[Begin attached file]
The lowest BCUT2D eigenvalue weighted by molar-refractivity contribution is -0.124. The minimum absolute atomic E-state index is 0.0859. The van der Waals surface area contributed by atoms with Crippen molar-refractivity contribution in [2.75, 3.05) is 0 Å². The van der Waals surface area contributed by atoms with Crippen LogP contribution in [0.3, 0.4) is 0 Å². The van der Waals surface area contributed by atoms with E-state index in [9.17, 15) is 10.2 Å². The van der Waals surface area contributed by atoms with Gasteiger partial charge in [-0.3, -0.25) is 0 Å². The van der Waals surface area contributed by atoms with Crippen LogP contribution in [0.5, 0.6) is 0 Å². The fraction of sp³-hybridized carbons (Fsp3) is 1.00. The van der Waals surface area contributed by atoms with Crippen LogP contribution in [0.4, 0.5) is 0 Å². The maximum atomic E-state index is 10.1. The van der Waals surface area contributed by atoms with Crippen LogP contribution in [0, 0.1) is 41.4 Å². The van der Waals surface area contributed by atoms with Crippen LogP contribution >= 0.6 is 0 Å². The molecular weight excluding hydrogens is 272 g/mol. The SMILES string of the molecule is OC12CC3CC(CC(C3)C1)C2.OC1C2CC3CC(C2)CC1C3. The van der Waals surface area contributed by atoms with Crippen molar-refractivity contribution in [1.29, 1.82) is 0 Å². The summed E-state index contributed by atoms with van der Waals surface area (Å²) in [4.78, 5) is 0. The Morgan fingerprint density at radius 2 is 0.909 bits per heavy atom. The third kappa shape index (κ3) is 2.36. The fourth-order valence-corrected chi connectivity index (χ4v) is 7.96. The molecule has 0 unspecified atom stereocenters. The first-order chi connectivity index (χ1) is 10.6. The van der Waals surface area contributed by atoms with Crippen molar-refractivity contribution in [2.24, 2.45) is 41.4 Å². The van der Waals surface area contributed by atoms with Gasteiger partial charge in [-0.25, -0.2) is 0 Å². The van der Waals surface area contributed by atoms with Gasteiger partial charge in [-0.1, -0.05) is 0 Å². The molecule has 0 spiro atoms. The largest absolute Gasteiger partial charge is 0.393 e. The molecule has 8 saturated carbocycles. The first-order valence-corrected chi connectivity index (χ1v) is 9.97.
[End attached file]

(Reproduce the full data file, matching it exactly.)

The lowest BCUT2D eigenvalue weighted by molar-refractivity contribution is -0.124. The minimum absolute atomic E-state index is 0.0859. The van der Waals surface area contributed by atoms with Crippen molar-refractivity contribution in [2.75, 3.05) is 0 Å². The van der Waals surface area contributed by atoms with Crippen LogP contribution in [0.3, 0.4) is 0 Å². The van der Waals surface area contributed by atoms with E-state index in [9.17, 15) is 10.2 Å². The van der Waals surface area contributed by atoms with Gasteiger partial charge in [-0.3, -0.25) is 0 Å². The van der Waals surface area contributed by atoms with Crippen LogP contribution in [0.5, 0.6) is 0 Å². The fraction of sp³-hybridized carbons (Fsp3) is 1.00. The van der Waals surface area contributed by atoms with Crippen LogP contribution in [0.4, 0.5) is 0 Å². The maximum atomic E-state index is 10.1. The van der Waals surface area contributed by atoms with Crippen LogP contribution in [0, 0.1) is 41.4 Å². The van der Waals surface area contributed by atoms with Crippen LogP contribution >= 0.6 is 0 Å². The molecular weight excluding hydrogens is 272 g/mol. The SMILES string of the molecule is OC12CC3CC(CC(C3)C1)C2.OC1C2CC3CC(C2)CC1C3. The van der Waals surface area contributed by atoms with Crippen molar-refractivity contribution in [1.29, 1.82) is 0 Å². The summed E-state index contributed by atoms with van der Waals surface area (Å²) in [4.78, 5) is 0. The Morgan fingerprint density at radius 2 is 0.909 bits per heavy atom. The third kappa shape index (κ3) is 2.36. The fourth-order valence-corrected chi connectivity index (χ4v) is 7.96. The molecule has 0 unspecified atom stereocenters. The first-order chi connectivity index (χ1) is 10.6. The van der Waals surface area contributed by atoms with Crippen molar-refractivity contribution in [2.24, 2.45) is 41.4 Å². The van der Waals surface area contributed by atoms with Gasteiger partial charge in [-0.25, -0.2) is 0 Å². The van der Waals surface area contributed by atoms with Gasteiger partial charge in [-0.1, -0.05) is 0 Å². The molecule has 0 spiro atoms. The largest absolute Gasteiger partial charge is 0.393 e. The molecule has 8 saturated carbocycles. The first-order valence-corrected chi connectivity index (χ1v) is 9.97.